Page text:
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The Linq's Vortex: The Renderings, The Reality

April 26, 2013 at 7:55 PM | by | ()

Back in January, we were the first to tell you about the Vortex being built at the entrance to The Linq. That sounds like a gateway to Valhalla, but it's actually a 6,800-square-foot "color-changing lighting roof display" being created by the YESCO sign company. The same skillful operators who completed the Aria Pylon we recently raved about. Building permits indicated they've allocated at least a million dollars for construction on this attraction. And, it possesses a certain drama in the artistic renderings. Despite, as we'll show you, Caesars Entertainment's many renditions of what it will look like.

We thought it time we went for another close-up visit. And, did we discover an early test? We're not sure if this is a fluke reflection from The Quad hitting it just right, but it looked to us as if they were testing the rear of the Vortex's light show. You can make out the pink leaves or flame shapes.

We've been trying to find out more details, but it's tough when you are one of the few writing about it. So, we pushed ourselves into taking another careful study of The Linq's early design sketches to compare how everything is coming along. The Vortex will be a beacon. At the other end of the Linq will be the High Roller observation wheel. In between, a promenade of retail, food and entertainment. Of wildly variable quality and interest.

We also used the Linq's own lofted webcam to zoom in for a different angle on the progress. Looking good. The top of the lighting grid is in place and the middle "funnel" is waiting to be finished. We also noticed, as we did on the ground, the Vortex and glass-walled observation level on the floor below seems smaller than implied by the renderings.

Here's one thing that really annoyed us when we revisited the design etchings. The rendering below is still promoted on the Linq's official website front page as their premier representation of the project. When you compare with the live camera, or staring at the actual construction on The Strip, you discover it's a fantasy. Even down to the Gap store they drew into picture below the Vortex. (You'll need to squint.) Take it down, Caesars. On their own web page, two images down, they even include a more accurate rendering which confirms these very self-created discrepancies. The Linq is spending $500 million on the project, you'd think they could spend a couple of bucks to update the site, or have an intern fix it. (As long as large Vegas projects continue to over-hype with graphic hyperbole, we'll continue to bust their chops.)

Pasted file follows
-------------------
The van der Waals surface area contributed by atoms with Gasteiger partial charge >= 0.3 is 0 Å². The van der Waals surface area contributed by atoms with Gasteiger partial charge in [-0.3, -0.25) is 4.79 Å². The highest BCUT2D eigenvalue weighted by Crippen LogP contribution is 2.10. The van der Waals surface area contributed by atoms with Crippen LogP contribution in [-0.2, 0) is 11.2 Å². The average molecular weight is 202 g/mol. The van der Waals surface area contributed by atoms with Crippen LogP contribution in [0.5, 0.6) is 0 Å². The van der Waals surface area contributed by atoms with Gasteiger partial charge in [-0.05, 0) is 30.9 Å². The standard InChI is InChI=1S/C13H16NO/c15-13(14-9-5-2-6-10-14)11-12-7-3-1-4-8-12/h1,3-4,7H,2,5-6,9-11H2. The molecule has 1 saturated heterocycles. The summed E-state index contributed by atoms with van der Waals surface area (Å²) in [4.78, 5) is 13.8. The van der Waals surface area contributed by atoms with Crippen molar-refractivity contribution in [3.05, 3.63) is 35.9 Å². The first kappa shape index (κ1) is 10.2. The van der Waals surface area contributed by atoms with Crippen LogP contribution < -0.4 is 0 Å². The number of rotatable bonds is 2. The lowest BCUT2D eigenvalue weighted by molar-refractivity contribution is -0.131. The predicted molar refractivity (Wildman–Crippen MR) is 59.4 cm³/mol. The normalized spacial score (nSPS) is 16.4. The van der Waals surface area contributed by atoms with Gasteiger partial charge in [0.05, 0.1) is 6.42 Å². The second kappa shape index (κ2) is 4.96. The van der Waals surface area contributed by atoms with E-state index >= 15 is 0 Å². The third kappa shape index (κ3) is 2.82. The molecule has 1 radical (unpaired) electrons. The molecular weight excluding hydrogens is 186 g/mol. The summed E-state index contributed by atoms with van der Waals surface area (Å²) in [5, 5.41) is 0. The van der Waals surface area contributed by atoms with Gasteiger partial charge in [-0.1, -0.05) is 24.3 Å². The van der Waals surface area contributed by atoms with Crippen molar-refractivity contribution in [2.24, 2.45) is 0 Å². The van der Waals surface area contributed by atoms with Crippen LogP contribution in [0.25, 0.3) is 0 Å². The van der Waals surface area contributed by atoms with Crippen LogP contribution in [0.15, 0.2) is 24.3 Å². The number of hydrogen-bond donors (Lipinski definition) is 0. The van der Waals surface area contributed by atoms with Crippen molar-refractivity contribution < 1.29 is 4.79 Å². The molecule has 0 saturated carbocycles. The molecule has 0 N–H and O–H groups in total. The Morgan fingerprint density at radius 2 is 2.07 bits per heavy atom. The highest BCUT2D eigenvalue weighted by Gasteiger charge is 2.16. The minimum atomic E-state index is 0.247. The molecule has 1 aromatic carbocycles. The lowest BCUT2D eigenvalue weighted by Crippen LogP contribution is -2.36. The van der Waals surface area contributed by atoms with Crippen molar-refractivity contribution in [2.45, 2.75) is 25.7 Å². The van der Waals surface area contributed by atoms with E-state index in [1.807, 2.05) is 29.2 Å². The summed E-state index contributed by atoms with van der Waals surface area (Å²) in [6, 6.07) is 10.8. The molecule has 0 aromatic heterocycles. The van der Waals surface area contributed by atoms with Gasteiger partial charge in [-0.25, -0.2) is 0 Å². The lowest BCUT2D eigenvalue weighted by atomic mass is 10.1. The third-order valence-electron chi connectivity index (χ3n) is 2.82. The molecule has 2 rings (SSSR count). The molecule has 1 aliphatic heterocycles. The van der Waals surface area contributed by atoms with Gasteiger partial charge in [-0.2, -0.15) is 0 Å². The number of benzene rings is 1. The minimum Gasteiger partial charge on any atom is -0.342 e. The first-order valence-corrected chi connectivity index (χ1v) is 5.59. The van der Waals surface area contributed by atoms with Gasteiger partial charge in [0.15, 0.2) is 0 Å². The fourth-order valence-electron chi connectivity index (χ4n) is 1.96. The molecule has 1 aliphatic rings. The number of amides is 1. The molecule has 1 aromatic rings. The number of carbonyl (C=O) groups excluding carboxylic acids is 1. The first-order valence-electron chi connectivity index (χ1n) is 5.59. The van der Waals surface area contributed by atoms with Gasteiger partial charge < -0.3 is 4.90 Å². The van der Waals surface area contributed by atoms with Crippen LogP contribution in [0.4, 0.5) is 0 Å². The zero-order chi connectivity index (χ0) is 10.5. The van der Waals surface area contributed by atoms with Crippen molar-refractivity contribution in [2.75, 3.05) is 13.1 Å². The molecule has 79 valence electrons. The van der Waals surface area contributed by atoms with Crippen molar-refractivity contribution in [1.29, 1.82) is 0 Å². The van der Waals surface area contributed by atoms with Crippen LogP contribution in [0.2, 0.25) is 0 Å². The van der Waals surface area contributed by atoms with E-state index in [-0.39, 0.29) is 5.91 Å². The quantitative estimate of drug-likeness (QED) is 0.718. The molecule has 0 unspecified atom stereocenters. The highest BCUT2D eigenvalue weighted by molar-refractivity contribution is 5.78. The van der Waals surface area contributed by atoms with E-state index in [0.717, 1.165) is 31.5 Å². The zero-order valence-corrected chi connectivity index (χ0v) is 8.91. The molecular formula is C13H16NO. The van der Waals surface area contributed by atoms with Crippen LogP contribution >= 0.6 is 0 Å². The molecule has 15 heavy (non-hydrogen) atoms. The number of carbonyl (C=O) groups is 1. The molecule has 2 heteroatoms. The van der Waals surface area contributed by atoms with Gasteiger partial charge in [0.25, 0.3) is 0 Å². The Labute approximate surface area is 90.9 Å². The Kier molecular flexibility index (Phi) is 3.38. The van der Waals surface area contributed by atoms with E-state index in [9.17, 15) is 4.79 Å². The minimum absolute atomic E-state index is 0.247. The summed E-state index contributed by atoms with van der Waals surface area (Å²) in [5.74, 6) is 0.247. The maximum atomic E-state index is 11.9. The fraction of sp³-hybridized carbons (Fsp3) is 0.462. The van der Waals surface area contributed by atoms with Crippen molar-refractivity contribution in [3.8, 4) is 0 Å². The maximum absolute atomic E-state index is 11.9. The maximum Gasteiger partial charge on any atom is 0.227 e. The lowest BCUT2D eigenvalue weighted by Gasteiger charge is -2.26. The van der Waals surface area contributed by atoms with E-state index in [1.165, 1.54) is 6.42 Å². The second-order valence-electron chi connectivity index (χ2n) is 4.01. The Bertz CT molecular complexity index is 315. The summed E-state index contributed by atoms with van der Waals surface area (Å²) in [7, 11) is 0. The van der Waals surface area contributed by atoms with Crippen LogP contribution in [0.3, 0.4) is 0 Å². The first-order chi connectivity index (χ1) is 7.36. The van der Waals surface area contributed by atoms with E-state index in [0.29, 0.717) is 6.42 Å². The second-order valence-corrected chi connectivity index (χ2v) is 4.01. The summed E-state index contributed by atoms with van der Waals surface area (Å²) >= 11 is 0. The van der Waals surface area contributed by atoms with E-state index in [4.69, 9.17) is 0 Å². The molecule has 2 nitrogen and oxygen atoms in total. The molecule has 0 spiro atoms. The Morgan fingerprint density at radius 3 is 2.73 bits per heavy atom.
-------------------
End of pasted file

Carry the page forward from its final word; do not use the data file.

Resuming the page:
Now, compare with this version. Note the roof and set-back of the Vortex. And, how different The Quad is presented.

That rendering we can get on board as being a genuine and feasible template. Look at the design of the street-level vertical wall panels and the way the Vortex sits next to The Quad. That's how it is being built right now. The Vortex is still disproportionately large, but as we say, they do like to hype these projects.

It does appear this section of the Linq section could be finished long before the promised, but vague, "late 2013" opening date for some, or all, or most of the project. We suggest turning on The Vortex early, flash the no doubt excellent light show and you'll have have months of engaging the curious and puzzled onlookers. Like us.

Editor's Note: Earlier this week, VegasChatter reached out to Caesars Entertainment for more details and clarification regarding the Vortex. We've yet to hear back. We'll update you when we do.

(Photo/Renderings: VegasChatter/Caesars Entertainment)

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